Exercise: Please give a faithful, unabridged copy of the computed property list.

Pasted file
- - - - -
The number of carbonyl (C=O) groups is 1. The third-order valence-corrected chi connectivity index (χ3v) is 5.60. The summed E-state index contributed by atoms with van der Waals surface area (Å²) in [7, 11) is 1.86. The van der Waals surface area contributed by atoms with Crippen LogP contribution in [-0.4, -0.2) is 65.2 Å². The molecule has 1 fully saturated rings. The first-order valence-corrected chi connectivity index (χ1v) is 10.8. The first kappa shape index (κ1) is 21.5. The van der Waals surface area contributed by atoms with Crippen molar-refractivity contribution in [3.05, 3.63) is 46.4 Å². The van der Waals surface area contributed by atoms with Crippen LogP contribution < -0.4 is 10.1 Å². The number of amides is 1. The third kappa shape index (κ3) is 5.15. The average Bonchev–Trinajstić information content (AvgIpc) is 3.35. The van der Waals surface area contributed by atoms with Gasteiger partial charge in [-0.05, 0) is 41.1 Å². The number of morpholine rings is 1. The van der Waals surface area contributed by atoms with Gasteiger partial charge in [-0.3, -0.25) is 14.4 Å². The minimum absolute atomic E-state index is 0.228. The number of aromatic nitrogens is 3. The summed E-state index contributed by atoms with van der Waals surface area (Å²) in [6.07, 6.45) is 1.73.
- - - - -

The number of carbonyl (C=O) groups is 1. The third-order valence-corrected chi connectivity index (χ3v) is 5.60. The summed E-state index contributed by atoms with van der Waals surface area (Å²) in [7, 11) is 1.86. The van der Waals surface area contributed by atoms with Crippen LogP contribution in [-0.4, -0.2) is 65.2 Å². The molecule has 1 fully saturated rings. The first-order valence-corrected chi connectivity index (χ1v) is 10.8. The first kappa shape index (κ1) is 21.5. The van der Waals surface area contributed by atoms with Crippen molar-refractivity contribution in [3.05, 3.63) is 46.4 Å². The van der Waals surface area contributed by atoms with Crippen LogP contribution < -0.4 is 10.1 Å². The number of amides is 1. The third kappa shape index (κ3) is 5.15. The average Bonchev–Trinajstić information content (AvgIpc) is 3.35. The van der Waals surface area contributed by atoms with Gasteiger partial charge in [-0.05, 0) is 41.1 Å². The number of morpholine rings is 1. The van der Waals surface area contributed by atoms with Gasteiger partial charge in [-0.3, -0.25) is 14.4 Å². The minimum absolute atomic E-state index is 0.228. The number of aromatic nitrogens is 3. The summed E-state index contributed by atoms with van der Waals surface area (Å²) in [6.07, 6.45) is 1.73.